One really important feature that I have insisted on is something called “break-out rooms.” This enables two or more students to work together on an activity in the class so that they can talk easily, share screens, and collaborate. You can’t have the whole class talking simultaneously over a single Skype call! This means the instructor can pop in and out of the different break-out rooms to assist, answer questions, and check up to ensure the comprehension of each student and that they complete the objectives successfully.

Invest time and energy in redesigning the course

Now for the difficult part: a practical course that is usually delivered in a live instructor-led class cannot simply be transferred as it is to a virtual class. A live class has the instructor there with the students to deal with any issues and adapt as needed as they progress through the class. In a virtual environment, issues become much bigger challenges and are magnified considerably. Also, how do you enable a student to perform a practical task such as plugging in a module during a node commissioning?

The answer is to redesign the course. It’s not easy. It’s not quick. The course redesign has to consider every single student exercise that has to be done – and this is something else that sets apart virtual training from remote training. Virtual training should include all the same exercises and interactions of students.

All student exercises have to be carefully planned out so that each student gets to complete them. The exercise must be explicitly detailed in the session plan so that there is flow to the class and students are not left with nothing to do. We have planned it so that even though a student cannot physically plug in a new module, the instructor can make the module appear in the GUI at the right moment so that the student can continue with the commissioning and configure the module – in the breakout room of course. Learning objectives are defined by knowledge of the commissioning process and what happens when and why rather than the simple act of physically pushing in a module or a fiber connector in isolation.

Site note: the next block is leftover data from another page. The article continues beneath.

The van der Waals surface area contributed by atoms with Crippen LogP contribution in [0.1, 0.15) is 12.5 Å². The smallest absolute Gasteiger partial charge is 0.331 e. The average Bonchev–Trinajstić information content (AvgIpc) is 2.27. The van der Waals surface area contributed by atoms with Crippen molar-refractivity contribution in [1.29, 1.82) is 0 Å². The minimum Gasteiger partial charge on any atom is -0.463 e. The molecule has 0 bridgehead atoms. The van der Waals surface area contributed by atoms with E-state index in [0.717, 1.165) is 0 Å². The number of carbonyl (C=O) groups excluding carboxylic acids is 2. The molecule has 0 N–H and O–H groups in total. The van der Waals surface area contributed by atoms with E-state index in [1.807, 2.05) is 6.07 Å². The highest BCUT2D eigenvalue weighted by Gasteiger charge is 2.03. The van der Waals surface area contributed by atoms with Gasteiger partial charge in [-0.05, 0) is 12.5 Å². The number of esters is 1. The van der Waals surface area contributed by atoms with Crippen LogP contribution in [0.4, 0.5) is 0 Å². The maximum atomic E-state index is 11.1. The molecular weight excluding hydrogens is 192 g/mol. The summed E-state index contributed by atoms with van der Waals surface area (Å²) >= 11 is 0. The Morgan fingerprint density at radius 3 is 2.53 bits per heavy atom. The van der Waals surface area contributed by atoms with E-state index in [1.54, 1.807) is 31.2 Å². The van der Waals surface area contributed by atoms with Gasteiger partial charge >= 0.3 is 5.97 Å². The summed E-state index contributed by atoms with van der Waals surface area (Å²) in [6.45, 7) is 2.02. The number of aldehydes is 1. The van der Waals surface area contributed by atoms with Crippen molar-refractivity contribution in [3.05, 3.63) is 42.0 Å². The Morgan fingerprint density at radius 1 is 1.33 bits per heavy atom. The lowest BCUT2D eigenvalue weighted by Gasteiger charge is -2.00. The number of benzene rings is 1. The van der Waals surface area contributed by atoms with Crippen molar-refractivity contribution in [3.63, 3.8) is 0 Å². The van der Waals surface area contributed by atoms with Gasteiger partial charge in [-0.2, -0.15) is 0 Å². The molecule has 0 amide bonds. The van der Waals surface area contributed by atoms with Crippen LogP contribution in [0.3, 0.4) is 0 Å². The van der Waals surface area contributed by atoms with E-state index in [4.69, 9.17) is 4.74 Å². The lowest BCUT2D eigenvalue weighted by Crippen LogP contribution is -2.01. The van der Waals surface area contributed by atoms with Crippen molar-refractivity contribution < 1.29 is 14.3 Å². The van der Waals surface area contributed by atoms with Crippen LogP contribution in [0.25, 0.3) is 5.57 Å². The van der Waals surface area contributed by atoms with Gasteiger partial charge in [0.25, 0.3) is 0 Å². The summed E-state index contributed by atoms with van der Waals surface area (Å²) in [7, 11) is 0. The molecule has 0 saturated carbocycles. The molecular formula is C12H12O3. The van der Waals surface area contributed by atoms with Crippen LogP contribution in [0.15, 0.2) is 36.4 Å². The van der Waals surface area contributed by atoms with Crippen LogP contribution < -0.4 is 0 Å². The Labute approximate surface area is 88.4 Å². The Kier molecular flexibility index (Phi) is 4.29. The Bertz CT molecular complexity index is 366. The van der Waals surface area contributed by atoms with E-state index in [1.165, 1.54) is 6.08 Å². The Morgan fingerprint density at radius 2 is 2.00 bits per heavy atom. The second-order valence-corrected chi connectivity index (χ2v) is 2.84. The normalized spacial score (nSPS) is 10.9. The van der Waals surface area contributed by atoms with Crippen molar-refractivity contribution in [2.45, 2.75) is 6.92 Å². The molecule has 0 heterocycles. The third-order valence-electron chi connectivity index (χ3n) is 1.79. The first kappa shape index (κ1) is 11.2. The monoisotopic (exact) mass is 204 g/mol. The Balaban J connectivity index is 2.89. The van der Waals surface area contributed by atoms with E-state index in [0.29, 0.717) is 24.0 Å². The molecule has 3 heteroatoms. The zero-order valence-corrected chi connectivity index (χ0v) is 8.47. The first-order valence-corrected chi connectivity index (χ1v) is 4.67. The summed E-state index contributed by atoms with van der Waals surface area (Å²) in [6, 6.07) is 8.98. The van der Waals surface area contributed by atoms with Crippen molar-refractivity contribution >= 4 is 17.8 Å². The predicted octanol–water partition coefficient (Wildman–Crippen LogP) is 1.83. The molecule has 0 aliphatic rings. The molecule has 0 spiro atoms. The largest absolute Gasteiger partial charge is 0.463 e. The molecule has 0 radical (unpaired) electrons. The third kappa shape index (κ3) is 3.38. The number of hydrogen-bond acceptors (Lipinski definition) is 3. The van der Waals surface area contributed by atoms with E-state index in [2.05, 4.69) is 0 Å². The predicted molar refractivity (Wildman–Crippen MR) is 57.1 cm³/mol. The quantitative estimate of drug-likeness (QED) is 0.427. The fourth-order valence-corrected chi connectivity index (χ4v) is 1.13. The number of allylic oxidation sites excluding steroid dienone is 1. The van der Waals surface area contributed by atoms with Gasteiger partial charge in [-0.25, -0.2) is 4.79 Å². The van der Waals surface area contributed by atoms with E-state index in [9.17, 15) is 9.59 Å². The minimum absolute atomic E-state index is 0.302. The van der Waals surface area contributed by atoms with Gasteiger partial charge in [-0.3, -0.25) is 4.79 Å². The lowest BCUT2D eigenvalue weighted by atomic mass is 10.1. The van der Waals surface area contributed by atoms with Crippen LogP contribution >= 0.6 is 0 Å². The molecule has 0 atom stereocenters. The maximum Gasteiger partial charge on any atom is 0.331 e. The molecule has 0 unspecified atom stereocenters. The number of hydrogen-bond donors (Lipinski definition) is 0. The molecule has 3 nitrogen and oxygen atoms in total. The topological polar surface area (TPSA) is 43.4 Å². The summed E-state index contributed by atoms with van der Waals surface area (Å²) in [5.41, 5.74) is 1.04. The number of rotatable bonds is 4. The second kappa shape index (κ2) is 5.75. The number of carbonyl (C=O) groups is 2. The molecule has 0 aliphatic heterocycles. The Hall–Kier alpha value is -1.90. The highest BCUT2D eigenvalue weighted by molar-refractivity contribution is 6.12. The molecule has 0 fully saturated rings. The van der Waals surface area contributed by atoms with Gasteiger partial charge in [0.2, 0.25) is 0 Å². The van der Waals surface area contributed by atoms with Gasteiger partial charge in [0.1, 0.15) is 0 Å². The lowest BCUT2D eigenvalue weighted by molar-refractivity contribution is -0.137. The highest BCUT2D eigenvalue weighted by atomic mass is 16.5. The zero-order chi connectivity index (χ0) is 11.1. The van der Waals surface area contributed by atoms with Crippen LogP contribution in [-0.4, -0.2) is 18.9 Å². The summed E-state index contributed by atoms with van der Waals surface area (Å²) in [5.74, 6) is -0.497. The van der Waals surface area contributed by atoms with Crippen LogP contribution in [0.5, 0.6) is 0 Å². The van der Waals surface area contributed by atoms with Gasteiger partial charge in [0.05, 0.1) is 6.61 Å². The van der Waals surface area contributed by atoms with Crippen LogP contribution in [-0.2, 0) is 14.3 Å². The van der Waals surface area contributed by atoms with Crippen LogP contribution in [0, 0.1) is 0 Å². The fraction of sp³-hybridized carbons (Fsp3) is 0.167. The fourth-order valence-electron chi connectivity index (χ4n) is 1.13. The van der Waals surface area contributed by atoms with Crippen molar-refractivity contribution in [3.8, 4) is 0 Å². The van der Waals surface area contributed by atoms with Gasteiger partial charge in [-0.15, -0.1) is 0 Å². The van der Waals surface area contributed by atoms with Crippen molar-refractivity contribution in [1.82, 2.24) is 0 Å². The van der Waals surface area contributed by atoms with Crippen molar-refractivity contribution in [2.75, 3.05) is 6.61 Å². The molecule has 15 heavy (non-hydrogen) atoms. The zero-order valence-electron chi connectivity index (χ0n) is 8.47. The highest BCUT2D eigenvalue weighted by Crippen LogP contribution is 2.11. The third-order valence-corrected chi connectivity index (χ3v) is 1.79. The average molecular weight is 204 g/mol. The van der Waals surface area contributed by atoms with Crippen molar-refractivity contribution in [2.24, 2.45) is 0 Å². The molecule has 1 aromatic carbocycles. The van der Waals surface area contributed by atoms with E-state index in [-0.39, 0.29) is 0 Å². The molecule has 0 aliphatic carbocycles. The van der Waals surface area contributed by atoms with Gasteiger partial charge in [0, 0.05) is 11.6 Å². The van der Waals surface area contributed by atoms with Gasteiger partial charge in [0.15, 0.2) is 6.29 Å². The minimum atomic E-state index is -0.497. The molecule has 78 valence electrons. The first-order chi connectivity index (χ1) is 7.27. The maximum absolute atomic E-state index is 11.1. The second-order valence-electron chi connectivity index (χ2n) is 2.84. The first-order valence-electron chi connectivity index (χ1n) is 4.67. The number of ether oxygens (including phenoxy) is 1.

The session plan must include all the timings and exercise details to ensure continuity so all students are kept engaged through the course and don’t have any home office distractions in this virtual environment.

Realize the benefits

Apart from reasons stated why “virtual” is advantageous over “remote,” there are additional benefits to why I would like to virtual training to be the default option going forward. The cost of sending students to a training center for a customer can be very high – thousands of dollars for flights and hotels for a week. Virtual training can achieve the same objectives in a time when people are wary of travel. Customers could sign up for more classes if the travel costs have been eliminated, resulting in a better trained, upskilled work force.

Virtual training allows me to have a more focused, dedicated team of instructors that are not regionally bound. Instead, instructors can be located anywhere in the world. I also have the opportunity to drop in subject matter experts much more easily for added value. It doesn’t matter if the optical expert is in Chicago or if the Layer 3 expert is in Helsinki, they can join a virtual class easily. It’s a win-win situation for all the stakeholders.

My aim is to have virtual classes as the default option for customers. It won’t entirely eliminate the need for a live instructor-led event for those ad-hoc bespoke classes, but it will address the “new normal” and mitigate any further lockdowns and second waves in the future.

Tags: Innovation